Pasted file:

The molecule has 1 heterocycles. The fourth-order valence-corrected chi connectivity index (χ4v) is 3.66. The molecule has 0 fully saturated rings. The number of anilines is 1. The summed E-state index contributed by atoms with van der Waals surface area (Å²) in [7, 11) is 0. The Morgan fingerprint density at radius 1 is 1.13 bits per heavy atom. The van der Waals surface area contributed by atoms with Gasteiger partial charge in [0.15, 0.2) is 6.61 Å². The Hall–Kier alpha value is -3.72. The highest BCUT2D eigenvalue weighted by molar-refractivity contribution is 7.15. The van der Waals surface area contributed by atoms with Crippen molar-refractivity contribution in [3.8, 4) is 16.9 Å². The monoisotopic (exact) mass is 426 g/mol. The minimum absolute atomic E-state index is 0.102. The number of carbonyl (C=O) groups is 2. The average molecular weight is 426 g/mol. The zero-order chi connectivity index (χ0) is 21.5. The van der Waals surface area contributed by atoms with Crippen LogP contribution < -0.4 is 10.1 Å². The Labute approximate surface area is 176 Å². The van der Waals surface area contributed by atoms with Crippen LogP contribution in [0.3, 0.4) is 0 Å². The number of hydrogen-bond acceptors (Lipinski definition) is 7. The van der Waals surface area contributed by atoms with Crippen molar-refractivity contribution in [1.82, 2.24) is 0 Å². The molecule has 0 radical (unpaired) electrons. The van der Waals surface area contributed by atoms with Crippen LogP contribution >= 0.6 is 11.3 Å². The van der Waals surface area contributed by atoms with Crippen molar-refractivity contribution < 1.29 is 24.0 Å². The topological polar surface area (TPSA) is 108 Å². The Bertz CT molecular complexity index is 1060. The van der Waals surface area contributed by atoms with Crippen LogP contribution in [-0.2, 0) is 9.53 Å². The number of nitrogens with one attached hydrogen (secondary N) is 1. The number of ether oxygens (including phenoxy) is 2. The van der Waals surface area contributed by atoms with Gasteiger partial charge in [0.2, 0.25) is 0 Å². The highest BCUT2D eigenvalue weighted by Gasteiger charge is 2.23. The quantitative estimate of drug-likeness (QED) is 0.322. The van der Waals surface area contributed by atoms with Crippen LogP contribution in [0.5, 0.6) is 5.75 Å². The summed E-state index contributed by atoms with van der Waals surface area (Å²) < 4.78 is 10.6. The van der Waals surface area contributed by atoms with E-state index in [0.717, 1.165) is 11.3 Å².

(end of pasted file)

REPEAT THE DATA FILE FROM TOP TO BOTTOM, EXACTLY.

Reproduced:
The molecule has 1 heterocycles. The fourth-order valence-corrected chi connectivity index (χ4v) is 3.66. The molecule has 0 fully saturated rings. The number of anilines is 1. The summed E-state index contributed by atoms with van der Waals surface area (Å²) in [7, 11) is 0. The Morgan fingerprint density at radius 1 is 1.13 bits per heavy atom. The van der Waals surface area contributed by atoms with Gasteiger partial charge in [0.15, 0.2) is 6.61 Å². The Hall–Kier alpha value is -3.72. The highest BCUT2D eigenvalue weighted by molar-refractivity contribution is 7.15. The van der Waals surface area contributed by atoms with Crippen molar-refractivity contribution in [3.8, 4) is 16.9 Å². The monoisotopic (exact) mass is 426 g/mol. The minimum absolute atomic E-state index is 0.102. The number of carbonyl (C=O) groups is 2. The average molecular weight is 426 g/mol. The zero-order chi connectivity index (χ0) is 21.5. The van der Waals surface area contributed by atoms with Crippen LogP contribution < -0.4 is 10.1 Å². The Labute approximate surface area is 176 Å². The van der Waals surface area contributed by atoms with Crippen LogP contribution in [0.3, 0.4) is 0 Å². The number of hydrogen-bond acceptors (Lipinski definition) is 7. The van der Waals surface area contributed by atoms with Crippen molar-refractivity contribution in [1.82, 2.24) is 0 Å². The molecule has 0 radical (unpaired) electrons. The van der Waals surface area contributed by atoms with Crippen LogP contribution >= 0.6 is 11.3 Å². The van der Waals surface area contributed by atoms with Crippen molar-refractivity contribution < 1.29 is 24.0 Å². The topological polar surface area (TPSA) is 108 Å². The Bertz CT molecular complexity index is 1060. The van der Waals surface area contributed by atoms with Crippen LogP contribution in [-0.2, 0) is 9.53 Å². The number of nitrogens with one attached hydrogen (secondary N) is 1. The number of ether oxygens (including phenoxy) is 2. The van der Waals surface area contributed by atoms with Gasteiger partial charge in [0.2, 0.25) is 0 Å². The highest BCUT2D eigenvalue weighted by Gasteiger charge is 2.23. The quantitative estimate of drug-likeness (QED) is 0.322. The van der Waals surface area contributed by atoms with Crippen LogP contribution in [0.5, 0.6) is 5.75 Å². The summed E-state index contributed by atoms with van der Waals surface area (Å²) < 4.78 is 10.6. The van der Waals surface area contributed by atoms with E-state index in [0.717, 1.165) is 11.3 Å².